Thursday, January 12, 2012
Top 10 Big East moments from 2011
By Andrea Adelson
Now it is time to relive the top moments in the Big East for 2011 -- both the good, and the bad.
1. Eric LeGrand returns. Not only was this the top moment in the Big East, it was one of the top moments in all of sports in 2011. Seeing the injured LeGrand lead his Rutgers teammates onto the field in his wheelchair before the start of the West Virginia game Oct. 29 in middle of a snowstorm had to soften the hearts of even the most jaded. What LeGrand has been able to do is truly inspiring in the year since he was paralyzed making a hit against Army in 2010. He has gone further than anybody ever anticipated -- he has started rehab work on a treadmill and gotten twitches and sensations throughout his entire body. And he has begun to do radio and television work for Rutgers, as well.
Eric LeGrand, injured in 2010, led his Rutgers teammates onto the field Oct. 29.
2. Expansion. This is the storyline that eclipsed most everything else for the entire season. First it was Pitt and Syracuse leaving, seemingly catching commissioner John Marinatto off guard. Then TCU jumped ship. Then West Virginia. When everything was tidied up in December, the Big East had gone Big Country, adding Boise State, San Diego State, SMU, UCF and Houston. West Virginia's fate remains tied up in pending lawsuits. However that saga plays out, the Big East is prepared to launch Version 3.0 in 2013.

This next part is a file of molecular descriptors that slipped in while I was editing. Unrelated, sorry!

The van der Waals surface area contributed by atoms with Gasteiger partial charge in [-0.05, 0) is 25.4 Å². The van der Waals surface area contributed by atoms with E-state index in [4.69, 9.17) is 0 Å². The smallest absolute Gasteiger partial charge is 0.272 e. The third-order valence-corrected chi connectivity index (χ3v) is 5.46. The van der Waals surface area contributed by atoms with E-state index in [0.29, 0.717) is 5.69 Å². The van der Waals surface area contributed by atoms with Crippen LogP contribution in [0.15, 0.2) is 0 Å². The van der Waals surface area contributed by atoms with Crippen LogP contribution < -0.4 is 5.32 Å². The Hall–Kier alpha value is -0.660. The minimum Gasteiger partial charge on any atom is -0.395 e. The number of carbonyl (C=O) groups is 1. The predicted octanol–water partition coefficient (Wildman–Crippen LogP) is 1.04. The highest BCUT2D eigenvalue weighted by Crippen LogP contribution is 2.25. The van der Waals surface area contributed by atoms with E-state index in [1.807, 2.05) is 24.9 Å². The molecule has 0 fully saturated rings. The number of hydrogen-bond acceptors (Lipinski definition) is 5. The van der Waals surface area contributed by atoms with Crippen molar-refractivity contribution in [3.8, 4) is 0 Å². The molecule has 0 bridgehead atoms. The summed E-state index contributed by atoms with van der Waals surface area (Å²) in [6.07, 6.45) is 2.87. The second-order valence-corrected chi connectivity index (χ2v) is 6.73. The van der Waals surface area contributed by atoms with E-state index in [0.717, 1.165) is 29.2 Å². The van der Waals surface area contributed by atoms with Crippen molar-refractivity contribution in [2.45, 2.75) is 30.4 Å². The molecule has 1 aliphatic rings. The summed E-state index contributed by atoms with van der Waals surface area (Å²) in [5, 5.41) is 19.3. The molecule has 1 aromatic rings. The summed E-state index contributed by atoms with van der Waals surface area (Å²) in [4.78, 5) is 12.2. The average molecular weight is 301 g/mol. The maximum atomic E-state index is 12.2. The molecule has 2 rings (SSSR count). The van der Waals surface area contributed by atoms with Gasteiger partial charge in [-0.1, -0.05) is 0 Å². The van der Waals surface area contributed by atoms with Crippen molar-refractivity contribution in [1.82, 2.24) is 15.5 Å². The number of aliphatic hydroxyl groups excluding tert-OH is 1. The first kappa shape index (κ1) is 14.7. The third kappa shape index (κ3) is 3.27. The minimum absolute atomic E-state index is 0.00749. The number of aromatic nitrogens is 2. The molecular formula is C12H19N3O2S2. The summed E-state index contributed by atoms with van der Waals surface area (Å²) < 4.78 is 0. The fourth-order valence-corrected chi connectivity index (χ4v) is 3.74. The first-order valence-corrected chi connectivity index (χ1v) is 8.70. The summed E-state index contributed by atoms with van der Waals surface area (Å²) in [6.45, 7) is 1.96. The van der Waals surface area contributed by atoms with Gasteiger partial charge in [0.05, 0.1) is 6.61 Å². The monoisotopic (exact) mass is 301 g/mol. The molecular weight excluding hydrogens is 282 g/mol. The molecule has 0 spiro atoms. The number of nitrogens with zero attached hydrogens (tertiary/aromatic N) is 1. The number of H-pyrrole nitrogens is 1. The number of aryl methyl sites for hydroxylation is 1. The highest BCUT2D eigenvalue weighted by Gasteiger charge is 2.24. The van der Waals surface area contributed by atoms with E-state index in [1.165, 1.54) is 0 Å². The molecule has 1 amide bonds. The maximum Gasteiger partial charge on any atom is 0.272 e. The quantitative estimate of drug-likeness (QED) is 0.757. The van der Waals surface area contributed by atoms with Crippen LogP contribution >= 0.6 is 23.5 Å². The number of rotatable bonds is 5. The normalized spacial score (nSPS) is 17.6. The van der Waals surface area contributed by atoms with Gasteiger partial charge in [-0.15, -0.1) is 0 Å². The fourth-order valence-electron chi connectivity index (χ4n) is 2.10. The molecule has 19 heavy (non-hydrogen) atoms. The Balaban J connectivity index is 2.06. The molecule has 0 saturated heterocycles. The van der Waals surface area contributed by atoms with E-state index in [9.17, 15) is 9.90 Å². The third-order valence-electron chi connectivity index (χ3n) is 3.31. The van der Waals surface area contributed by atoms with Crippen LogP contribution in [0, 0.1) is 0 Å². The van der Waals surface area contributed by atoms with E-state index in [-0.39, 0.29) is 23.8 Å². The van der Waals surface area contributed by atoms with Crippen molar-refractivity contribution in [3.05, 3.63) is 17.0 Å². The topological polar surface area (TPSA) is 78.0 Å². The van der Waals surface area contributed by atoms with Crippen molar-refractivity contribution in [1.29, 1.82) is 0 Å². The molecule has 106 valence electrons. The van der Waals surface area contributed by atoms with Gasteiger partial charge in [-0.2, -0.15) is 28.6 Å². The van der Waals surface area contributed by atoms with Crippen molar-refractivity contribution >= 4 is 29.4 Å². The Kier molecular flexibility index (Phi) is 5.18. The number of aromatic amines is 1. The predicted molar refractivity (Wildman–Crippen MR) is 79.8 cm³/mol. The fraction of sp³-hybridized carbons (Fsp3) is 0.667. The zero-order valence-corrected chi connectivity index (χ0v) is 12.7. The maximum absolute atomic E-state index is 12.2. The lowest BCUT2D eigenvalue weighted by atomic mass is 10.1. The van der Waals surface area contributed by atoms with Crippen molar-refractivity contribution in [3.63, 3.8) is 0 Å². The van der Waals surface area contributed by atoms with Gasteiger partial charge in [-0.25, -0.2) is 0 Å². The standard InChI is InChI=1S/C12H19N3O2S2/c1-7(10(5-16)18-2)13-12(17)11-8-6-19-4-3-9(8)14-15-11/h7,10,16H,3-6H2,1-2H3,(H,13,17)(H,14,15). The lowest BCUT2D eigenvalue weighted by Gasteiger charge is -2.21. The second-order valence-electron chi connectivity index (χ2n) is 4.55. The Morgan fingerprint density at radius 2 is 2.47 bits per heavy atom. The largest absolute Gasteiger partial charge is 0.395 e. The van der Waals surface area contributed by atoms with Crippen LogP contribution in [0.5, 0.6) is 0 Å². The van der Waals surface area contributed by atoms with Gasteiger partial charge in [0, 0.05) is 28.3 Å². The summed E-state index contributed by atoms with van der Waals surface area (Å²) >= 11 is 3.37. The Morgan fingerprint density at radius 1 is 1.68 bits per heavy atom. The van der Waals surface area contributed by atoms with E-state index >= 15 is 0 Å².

3. West Virginia goes BOOM! You could make the case that the way the Mountaineers dismantled Clemson in the Discover Orange Bowl should be ranked higher. In any other season, it would be No. 1. But when folks look back on the 2011 season, I think the first two stories are more likely to come to mind because of the way they transcended sports, and signaled the dawning of a new era. If we are going with purely on-the-field stories, then this one is the hands-down choice. West Virginia scored a bowl-record 70 points on the Tigers. For perspective, not even the worst teams in the nation -- New Mexico, FAU, Indiana and Akron -- had 70 scored on them this year. The ACC champ did. Unforgettable moment: Darwin Cook returning a fumble 99 yards to swing momentum, then taking down Obie the Orange Bowl mascot.
4. Down goes Collaros. One play changed the entire complexion of the Big East race. Too simple to say? Nope. Cincinnati had a two-game lead on everybody else on Nov. 12 when West Virginia came to town. In the second quarter, Bruce Irvin sacked Zach Collaros, who fumbled on the play. Julian Miller recovered in the end zone for a touchdown but the damage was done for the Bearcats. Collaros broke his ankle, and Cincinnati dropped two straight. West Virginia won out and finished in a three-way tie with Cincinnati and Louisville. The Mountaineers clinched the BCS berth -- leading to the eventual walloping of Clemson -- because they finished as the highest-ranked team in the final BCS standings.